According to clusters of orthologous group (COG), functional genes in U32 were divided into 24 categories [9]. Using the Wilcoxon test, 8 categories obviously changed at the transcriptional level in ML phase and 13 categories changed in ES phase in response to nitrate supplementation (Table 2). Consistent with the bacterial physiological growth, the transcriptionally changed categories were mainly related to the primary metabolisms in ML phase, while differential expression of genes related to secondary metabolisms such as the biosynthesis of rifamycin SV were observed in ES phase. Therefore, comparative analyses of the global transcriptional profiling in ES phase, i.e. with versus without nitrate supplementation, were performed in this work to reveal the molecular mechanisms of the nitrate-mediated stimulation of rifamycin SV production.
Table 2

Wilcoxon test-assisted statistical analysis of the expression of grouped genes according COG

COG

Description

The number of genes

P value

24 h

48 h

A

RNA processing and modification

2

0.5000

0.5000

B

Chromatin structure and dynamics

2

1.0000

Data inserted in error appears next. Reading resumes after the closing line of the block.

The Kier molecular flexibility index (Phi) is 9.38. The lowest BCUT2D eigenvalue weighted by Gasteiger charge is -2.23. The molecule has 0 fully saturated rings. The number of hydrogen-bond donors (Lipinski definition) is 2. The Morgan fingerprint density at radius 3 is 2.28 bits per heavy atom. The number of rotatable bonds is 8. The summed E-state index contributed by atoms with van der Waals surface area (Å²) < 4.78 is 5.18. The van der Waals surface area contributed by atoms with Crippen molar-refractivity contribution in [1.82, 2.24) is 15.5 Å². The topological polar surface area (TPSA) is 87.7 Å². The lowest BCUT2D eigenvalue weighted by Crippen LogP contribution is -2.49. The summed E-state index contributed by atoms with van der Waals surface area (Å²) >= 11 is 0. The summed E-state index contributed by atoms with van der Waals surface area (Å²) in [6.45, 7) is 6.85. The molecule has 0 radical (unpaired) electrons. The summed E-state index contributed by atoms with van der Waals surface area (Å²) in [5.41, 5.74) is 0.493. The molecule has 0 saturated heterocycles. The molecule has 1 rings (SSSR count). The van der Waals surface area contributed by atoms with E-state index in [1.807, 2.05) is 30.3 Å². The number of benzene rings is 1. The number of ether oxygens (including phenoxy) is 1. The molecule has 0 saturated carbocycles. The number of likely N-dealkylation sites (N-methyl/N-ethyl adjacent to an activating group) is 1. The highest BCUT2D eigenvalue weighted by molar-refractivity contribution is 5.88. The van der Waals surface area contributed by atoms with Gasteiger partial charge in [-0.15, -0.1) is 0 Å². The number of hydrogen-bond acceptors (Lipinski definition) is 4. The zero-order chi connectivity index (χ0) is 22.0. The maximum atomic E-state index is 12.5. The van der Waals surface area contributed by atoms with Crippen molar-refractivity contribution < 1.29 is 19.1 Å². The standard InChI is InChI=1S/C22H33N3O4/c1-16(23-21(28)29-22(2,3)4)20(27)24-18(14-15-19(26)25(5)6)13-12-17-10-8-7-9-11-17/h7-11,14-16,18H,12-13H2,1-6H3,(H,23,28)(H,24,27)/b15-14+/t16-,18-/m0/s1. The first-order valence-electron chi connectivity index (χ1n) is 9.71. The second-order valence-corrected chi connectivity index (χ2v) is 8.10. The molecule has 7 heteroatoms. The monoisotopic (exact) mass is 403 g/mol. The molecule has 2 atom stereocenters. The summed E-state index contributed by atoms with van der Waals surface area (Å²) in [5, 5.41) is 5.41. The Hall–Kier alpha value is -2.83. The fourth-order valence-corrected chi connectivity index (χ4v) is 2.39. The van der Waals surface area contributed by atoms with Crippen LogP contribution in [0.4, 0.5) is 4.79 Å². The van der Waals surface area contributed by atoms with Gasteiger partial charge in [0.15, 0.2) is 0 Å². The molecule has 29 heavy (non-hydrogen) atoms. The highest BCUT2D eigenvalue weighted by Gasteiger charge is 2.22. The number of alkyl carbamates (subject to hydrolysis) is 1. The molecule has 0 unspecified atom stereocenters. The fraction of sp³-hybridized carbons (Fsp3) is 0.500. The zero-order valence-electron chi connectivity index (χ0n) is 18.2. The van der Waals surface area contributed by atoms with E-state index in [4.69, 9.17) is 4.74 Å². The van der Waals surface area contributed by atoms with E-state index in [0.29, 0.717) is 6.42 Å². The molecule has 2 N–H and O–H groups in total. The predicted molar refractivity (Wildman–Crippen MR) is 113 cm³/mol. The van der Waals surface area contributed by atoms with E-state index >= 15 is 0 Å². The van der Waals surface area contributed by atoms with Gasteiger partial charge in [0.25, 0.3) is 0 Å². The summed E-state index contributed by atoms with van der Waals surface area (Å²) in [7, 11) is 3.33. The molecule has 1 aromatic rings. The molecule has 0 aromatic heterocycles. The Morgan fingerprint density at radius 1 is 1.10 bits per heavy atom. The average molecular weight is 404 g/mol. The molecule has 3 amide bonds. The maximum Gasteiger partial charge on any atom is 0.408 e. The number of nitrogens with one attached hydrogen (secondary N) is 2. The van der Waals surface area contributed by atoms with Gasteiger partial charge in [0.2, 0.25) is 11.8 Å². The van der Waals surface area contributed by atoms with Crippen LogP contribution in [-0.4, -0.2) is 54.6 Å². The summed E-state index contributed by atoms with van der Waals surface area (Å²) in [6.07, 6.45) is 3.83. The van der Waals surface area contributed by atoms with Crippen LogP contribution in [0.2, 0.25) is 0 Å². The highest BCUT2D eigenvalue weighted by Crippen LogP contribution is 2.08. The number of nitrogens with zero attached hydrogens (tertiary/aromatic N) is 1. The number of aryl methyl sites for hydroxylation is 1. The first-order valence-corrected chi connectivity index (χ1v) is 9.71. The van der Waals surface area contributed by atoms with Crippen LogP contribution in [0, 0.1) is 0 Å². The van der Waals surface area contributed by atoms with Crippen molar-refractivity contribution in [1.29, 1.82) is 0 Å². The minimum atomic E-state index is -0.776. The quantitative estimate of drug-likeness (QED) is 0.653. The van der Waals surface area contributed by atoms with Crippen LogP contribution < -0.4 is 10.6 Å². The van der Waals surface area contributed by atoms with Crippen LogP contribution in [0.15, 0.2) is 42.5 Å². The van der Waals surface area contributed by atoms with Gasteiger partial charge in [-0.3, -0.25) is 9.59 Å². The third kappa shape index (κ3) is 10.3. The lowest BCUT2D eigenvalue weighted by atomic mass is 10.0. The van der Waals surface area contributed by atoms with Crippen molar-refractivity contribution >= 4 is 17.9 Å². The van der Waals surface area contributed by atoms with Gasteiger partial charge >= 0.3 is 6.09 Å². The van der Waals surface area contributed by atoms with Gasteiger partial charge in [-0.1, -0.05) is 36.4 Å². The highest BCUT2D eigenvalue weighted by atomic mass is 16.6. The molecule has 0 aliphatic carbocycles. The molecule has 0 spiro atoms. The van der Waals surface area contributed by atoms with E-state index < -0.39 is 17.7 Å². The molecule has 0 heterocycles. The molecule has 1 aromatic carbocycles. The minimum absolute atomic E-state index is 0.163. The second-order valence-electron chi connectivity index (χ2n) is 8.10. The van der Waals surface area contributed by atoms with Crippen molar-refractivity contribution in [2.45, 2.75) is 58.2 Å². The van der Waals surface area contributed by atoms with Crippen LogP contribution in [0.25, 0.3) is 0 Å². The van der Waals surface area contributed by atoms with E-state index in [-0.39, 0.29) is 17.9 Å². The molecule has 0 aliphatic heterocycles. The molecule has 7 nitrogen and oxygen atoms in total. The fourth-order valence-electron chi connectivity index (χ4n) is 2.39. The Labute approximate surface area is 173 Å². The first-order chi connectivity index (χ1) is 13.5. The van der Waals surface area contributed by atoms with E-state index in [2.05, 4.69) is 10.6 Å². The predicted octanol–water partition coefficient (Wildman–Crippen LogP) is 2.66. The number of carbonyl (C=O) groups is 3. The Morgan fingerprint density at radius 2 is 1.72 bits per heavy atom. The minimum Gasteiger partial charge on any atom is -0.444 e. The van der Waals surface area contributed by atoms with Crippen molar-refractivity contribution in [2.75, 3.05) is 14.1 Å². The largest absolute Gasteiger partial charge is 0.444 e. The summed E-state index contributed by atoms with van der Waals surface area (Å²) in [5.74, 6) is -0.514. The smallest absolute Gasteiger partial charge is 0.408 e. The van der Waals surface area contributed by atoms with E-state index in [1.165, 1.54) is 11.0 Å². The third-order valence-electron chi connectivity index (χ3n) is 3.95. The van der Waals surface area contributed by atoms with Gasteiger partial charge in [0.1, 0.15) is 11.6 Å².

1.0000

C

Energy production and conversion

711

0.7816

0.2295

D

Cell cycle control, cell division, chromosome partitioning

55

0.9407

0.0057*

E

Amino acid transport and metabolism

1,072

0.0003*

<0.0001*

F

Nucleotide transport and metabolism

232

<0.0001*

<0.0001*

G

Carbohydrate transport and metabolism

889

0.0012*

0.6980

H

Coenzyme transport and metabolism

475

0.9892

0.1238

I

Lipid transport and metabolism

637

0.9888

<0.0001*

J

Translation, ribosomal structure and biogenesis

268

<0.0001*

<0.0001*

K

Transcription

1,155

<0.0001*

<0.0001*

L

Replication, recombination and repair

265

<0.0001*

0.0085*

M

Cell wall\membrane\envelope biogenesis

515

0.1580

0.0056*

N

Cell motility

43

0.0589

0.2363

O

Posttranslational modification, protein turnover, chaperones

285

0.5207

0.1124

P

Inorganic ion transport and metabolism

544

0.0040*

<0.0001*

Q

Secondary metabolites biosynthesis, transport and catabolism

636

0.2382